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Song of the Week: Phoebe Bridgers Returns With “Sidelines”

CLAY, The Walters, SEVENTEEN, and Tomberlin also released essential tracks

sidelines phoebe bridgers
Phoebe Bridgers, photo by Melissa Menzinger
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    Song of the Week breaks down and talks about the song we just can’t get out of our head each week. Find these songs and more on our Spotify Top Songs playlist. For our favorite new songs from emerging artists, check out our Spotify New Sounds playlist. This week, Phoebe Bridgers more than delivers on her first solo release of 2022. 


    For an artist whose discography is packed with piercingly sad lyrics, there is perhaps no line as nihilistic in Phoebe Bridgers‘ catalogue as the closer to her latest, “Sidelines”: “I used to think you could hear the ocean in a seashell/ What a childish thing.”

    Written for the upcoming Hulu adaptation of Sally Rooney’s Conversations with Friends, “Sidelines” is another slow, sad yee-haw from the indie singer-songwriter, the type for which she’s become so rightfully beloved. She has a knack for unlocking big, existential questions through the lens of hyper-specific, pedestrian details — “The billboard said the end is near/ I turned around, there was nothing there,” she says in  “I Know the End”; “I’m high and feeling anxious inside of a CVS,” in “Silk Chiffon.”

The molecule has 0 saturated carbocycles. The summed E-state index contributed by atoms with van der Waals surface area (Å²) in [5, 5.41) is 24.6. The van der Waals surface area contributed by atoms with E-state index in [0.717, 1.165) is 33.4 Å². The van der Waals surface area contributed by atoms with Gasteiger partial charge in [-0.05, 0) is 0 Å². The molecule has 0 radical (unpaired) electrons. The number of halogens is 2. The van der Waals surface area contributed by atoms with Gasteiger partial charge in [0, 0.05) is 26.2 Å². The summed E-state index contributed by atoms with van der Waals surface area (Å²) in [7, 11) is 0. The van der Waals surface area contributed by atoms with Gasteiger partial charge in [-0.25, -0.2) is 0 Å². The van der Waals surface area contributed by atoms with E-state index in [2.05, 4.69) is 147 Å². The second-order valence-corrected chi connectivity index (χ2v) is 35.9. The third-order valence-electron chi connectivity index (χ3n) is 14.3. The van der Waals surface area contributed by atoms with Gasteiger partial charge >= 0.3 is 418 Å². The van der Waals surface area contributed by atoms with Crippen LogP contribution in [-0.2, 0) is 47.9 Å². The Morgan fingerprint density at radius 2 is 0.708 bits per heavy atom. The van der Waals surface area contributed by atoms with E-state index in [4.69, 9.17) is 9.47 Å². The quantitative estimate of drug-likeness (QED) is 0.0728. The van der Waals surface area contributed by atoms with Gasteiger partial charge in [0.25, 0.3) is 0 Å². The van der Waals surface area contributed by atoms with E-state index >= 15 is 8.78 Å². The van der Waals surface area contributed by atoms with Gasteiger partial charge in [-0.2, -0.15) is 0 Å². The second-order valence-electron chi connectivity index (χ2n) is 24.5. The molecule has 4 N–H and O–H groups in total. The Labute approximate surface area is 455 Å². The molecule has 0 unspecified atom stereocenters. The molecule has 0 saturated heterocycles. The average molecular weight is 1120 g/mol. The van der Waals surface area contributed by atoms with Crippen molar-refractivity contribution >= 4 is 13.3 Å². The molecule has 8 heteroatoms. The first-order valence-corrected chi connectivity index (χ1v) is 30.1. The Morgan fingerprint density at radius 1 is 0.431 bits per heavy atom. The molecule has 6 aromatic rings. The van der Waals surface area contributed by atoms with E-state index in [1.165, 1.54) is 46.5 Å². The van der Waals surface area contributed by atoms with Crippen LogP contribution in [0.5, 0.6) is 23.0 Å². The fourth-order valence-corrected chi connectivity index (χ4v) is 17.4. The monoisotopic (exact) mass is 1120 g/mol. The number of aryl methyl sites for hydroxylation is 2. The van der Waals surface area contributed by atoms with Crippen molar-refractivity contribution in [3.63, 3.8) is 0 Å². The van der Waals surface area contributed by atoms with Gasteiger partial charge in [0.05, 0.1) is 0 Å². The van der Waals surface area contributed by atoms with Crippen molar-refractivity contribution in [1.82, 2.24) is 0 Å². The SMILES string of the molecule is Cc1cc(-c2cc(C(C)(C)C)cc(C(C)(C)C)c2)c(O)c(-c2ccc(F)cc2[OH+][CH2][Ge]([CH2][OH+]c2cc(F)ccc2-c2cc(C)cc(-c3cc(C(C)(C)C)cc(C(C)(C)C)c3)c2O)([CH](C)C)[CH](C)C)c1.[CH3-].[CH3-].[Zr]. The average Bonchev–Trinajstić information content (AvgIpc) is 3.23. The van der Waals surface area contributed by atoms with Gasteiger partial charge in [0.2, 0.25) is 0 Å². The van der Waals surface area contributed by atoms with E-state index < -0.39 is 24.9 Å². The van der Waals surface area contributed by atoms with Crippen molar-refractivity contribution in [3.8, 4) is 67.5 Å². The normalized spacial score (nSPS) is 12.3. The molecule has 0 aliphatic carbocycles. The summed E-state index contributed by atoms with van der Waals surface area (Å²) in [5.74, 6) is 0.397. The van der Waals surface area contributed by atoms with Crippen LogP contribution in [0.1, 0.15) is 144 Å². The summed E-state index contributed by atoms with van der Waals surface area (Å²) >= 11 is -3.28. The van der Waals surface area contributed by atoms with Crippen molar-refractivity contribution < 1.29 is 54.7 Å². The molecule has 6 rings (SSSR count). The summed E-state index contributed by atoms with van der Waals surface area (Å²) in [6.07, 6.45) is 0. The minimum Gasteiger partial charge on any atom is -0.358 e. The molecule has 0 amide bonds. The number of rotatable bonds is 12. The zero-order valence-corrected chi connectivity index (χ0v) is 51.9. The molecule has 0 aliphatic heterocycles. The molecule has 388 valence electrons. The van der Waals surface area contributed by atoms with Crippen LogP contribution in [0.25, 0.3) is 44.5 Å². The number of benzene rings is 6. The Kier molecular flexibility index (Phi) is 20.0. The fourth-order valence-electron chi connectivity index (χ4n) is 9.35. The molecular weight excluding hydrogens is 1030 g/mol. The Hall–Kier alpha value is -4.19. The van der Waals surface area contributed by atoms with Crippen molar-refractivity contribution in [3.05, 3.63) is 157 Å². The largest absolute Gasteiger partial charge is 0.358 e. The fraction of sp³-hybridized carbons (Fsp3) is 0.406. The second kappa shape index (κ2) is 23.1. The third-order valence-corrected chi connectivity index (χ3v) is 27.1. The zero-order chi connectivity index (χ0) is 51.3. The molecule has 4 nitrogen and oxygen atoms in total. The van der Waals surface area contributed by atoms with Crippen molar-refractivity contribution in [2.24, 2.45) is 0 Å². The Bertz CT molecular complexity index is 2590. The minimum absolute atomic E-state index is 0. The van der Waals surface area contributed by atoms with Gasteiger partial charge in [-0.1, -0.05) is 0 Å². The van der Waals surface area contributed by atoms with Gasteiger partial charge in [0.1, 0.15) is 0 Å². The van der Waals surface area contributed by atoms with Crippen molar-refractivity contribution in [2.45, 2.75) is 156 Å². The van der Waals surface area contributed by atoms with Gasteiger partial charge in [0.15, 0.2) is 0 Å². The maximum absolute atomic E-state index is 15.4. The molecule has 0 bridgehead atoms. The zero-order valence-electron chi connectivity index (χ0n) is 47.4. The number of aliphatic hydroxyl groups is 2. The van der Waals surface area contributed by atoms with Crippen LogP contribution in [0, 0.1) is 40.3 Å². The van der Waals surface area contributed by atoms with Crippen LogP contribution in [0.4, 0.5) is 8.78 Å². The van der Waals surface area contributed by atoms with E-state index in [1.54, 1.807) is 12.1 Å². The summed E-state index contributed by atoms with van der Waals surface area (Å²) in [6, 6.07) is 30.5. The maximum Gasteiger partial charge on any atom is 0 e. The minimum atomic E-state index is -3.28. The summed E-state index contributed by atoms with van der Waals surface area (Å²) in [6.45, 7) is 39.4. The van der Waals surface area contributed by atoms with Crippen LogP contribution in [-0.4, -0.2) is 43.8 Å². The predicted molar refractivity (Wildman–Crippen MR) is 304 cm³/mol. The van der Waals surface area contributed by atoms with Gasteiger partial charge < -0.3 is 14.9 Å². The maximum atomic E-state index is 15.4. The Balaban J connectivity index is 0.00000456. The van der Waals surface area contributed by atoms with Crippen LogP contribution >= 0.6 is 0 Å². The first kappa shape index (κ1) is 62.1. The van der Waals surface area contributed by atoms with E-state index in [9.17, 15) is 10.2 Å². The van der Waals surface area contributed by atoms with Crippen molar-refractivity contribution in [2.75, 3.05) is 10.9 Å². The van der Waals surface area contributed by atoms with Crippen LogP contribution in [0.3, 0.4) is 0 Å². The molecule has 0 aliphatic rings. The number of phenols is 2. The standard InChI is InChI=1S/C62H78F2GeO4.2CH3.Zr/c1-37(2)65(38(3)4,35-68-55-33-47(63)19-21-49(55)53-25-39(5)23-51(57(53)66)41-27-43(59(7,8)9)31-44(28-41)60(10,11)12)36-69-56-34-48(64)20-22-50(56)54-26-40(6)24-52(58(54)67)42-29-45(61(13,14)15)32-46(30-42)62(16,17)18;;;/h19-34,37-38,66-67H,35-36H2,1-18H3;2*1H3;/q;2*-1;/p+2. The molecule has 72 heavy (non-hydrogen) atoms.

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    In this track, it’s the somber relatability of “I used to fetishize myself, now I’m talking to my house plants” that sticks after the final chords have rung out. Overall, the atmospheric, string-laden song feels perfectly attuned to the moody worlds Sally Rooney crafts in stories like Conversations with Friends, in which characters are good and bad, messy and forgivable, kind and cruel.

    It’s interesting to consider the thread that ties Bridgers to Paul Mescal, who exploded after an award-winning turn in Hulu’s first Rooney adaptation, Normal People. Is this a love song? Is it an ode to the freedom that can come with cynicism? She emphasizes over and over again that she’s not afraid of great tragedies or a terrible death, but she is afraid of losing someone, or reaching the end and realizing that none of this matters. Like the often contradictory and painfully human characters in these stories, the song has the freedom to be whatever it wants.

    — Mary Siroky
    Contributing Editor

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